Am I right?
Every damn thought that appears in your brain is not necessarily a useful one or a logical one.
There are even instances where we compare the despair of others and we think that our problems are so minor in comparison that we beat ourselves for even having the thoughts in the first place.
That is so unhelpful. Yes, also damaging.
For example, maybe you had an abortion in college and years later, your sister is struggling with infertility. You might feel guilt or shame over your abortion when one has absolutely nothing to do with the other.
Or you may think that as long as you have a roof over your head and other people are homeless on the streets, that you should feel only gratitude and so you refuse to take a look at your own emotional suffering. Because that would make you selfish and uncaring of the struggles of humanity.
All of that is illogical. We’re trying to make connections that aren’t even there.
Just as one person’s success does not diminish another’s because of math, one person’s difficulties do not carry a greater weight than your own.
Your problems are yours and their problems are theirs. I know this is hardest for empaths. We want to be open and aware of the pain of others. And it’s okay to feel that but ignoring your own pain as a byproduct; refusing to address it, is more harmful.
If you are shown an opportunity to resolve your pain and choose to ignore it instead, because you’re rationalizing that other people are more deserving, you are actually doing a disservice to yourself, to those who have the ability to help you, and to those who love you and want to share life with you.
It is a natural thing that we do when we compare ourselves to others. Begin the process of understanding that it’s just a thing that happens.
Your brain COULD also be showing you an example of what’s possible. What if that’s a new way to view things?
It’s just math.
Even the debt that I was carrying was just math. I owed this amount, and I had this much in my bank account.
When you start to view these things as neutral, you can send your own invitation back to your brain to activate its problem-solving mode.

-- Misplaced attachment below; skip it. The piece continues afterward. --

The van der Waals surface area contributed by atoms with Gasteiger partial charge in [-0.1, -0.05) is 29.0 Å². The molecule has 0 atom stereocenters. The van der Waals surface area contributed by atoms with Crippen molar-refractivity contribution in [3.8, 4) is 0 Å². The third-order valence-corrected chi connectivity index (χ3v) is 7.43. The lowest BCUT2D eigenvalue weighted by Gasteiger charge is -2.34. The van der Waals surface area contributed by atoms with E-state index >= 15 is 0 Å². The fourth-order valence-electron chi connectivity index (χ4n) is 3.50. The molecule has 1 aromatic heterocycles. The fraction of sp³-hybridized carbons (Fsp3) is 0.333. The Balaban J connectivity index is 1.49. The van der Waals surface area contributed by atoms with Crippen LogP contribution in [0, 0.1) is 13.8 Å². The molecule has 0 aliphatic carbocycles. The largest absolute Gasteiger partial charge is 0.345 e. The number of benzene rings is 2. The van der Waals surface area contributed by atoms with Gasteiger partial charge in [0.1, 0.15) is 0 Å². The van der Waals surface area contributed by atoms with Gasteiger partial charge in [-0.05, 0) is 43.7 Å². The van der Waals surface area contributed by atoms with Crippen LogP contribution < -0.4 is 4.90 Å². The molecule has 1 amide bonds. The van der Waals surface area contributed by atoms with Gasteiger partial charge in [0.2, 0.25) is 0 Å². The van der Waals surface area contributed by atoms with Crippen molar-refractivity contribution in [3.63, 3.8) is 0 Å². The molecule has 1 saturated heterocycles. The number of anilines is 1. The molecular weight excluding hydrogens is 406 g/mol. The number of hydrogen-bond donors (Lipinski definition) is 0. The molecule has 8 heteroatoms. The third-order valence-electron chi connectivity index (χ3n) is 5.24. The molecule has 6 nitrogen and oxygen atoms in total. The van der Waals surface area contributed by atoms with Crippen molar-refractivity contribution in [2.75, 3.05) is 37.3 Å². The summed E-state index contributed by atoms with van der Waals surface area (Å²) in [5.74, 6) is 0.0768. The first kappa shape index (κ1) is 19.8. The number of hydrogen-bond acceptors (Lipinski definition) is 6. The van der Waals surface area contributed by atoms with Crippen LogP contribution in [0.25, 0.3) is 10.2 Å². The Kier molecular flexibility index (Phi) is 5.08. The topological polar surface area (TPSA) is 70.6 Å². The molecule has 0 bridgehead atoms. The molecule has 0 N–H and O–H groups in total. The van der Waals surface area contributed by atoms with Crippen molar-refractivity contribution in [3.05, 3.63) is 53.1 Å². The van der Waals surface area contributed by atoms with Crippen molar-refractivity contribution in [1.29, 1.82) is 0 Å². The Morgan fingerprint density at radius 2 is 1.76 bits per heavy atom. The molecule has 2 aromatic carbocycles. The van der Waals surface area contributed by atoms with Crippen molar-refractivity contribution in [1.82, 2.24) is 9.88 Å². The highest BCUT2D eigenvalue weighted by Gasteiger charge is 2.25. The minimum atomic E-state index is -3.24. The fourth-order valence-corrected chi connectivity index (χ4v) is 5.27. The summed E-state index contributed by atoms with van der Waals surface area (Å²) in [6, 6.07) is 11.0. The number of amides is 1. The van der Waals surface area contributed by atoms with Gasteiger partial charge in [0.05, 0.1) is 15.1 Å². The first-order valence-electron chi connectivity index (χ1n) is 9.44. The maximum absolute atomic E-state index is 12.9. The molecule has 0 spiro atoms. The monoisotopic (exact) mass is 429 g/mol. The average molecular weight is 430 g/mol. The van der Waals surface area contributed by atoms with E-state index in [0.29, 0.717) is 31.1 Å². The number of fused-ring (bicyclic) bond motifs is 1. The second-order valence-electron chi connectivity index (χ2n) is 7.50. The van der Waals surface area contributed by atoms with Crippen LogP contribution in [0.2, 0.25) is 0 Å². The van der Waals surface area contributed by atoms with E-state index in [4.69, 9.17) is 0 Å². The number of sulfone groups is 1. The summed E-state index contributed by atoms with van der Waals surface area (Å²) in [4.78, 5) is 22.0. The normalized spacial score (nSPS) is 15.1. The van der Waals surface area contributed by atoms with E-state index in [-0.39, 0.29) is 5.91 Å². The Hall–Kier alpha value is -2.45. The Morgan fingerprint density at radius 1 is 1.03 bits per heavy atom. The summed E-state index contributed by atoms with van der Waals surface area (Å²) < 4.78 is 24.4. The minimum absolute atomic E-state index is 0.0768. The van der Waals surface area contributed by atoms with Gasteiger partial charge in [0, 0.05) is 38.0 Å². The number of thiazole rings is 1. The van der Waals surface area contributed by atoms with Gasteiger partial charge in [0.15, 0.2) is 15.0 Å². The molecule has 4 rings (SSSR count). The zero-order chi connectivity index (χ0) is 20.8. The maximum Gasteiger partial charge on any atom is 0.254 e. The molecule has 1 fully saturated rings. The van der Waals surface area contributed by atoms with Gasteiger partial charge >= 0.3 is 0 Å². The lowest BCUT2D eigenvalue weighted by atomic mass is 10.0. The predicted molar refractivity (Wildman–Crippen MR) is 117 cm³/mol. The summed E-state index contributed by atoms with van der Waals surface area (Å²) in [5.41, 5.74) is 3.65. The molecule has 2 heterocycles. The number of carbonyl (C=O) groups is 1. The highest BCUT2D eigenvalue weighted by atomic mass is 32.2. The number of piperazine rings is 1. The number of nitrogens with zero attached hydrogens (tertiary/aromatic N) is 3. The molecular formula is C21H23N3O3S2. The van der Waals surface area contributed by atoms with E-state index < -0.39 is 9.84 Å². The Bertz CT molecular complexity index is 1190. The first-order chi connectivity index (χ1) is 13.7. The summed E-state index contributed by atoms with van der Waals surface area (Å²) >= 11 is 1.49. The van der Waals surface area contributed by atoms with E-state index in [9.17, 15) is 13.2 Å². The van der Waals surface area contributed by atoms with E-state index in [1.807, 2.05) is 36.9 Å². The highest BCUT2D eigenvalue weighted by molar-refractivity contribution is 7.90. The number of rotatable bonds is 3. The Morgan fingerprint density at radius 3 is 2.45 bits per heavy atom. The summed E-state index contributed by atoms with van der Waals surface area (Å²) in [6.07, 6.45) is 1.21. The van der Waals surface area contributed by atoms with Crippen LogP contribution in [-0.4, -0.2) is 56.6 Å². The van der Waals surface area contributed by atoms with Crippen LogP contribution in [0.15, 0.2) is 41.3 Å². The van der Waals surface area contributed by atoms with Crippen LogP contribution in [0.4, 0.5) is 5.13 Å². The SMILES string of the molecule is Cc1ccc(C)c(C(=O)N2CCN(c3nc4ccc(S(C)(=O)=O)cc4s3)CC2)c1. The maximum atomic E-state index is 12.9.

Okay, this is what I want to create in my life, how do I go about the business of making it happen?
How do I go about eliminating this debt and starting over?
How do I go about building a better audience reach? What adjustments can I try?
How do I go about upgrading my life?
Other people’s problems are not yours to solve. That’s true even for coaches. Our role is to show you the way to solve your own problems and to help yourself out of that darkness. We’re not here to solve the world’s problems of homelessness, abuse, and crime. That simply isn’t possible.
We’re here to show you what IS possible, and that itself IS putting value into the world.
You have the ability to answer the questions I’ve posed. Your brain has powerful problem-solving abilities. It just gets distracted by pointing out what other people have or don’t have and sending those invitations for negative self-talk.
Your brain also wants to save energy, so it’s easier to keep sending you the same messages that it always has. It takes more energy to activate your pre-frontal cortex (the problem-solving part of your brain). It’s easier for your brain to spin out and tell you that you’re not enough.
Look at this person who’s killing it at life. Why can’t you be like that?
Indeed. Why can’t you? It’s obviously possible, because someone else is showing you that it’s possible.
It’s easier for your brain to spin out and tell you that you’re not broken enough to deserve help.
Look at this person’s problems. They are so much worse than mine.
Perhaps. But why can’t YOU be the one to demonstrate the healing power of deep thought work and connectedness within? Not outside of you. Inside of you.
“The garden of the world has not limit except in your mind.”Jelaluddin Rumi
What seeds have been planted in your garden? How are you tending to your own growth? Are you distracted by your neighbor’s garden? Or are you determined to figuring out the best way for YOU to grow?
Listen, there is value in every experience that you are having.
Even when those uncomfortable emotions that DO present themselves as a result of the thoughts you are thinking have value.
Even the jealousy, the feelings of lack, and the shame.
When those emotions arise, inspect the thoughts behind them. Don’t beat yourself up. Rather, simply notice those thoughts. Remember to get curious. Consciously choose new thoughts to think, and you’ll be well on your way to truly enjoying the experience of your own life instead comparing your life to others.
Invite your mind to get to the work of problem-solving, because that is much more productive than drawing those comparisons.
Nothing is wrong with you. You’re not doing it wrong. You’re simply being misdirected by your subconscious. Notice that for what it is.
Take back control and start ruminating on the things that are going to propel you forward. Don’t be afraid of a little discomfort. That’s simply the price of admission. That’s the cost of growth. A little discomfort will not kill you. I promise.
Realize that there are no limits, except in your mind.
This post is a partial transcript of my podcast, What Lights You Up – Episode 39. I invite you to enjoy the full episode and subscribe on Spotify or Apple!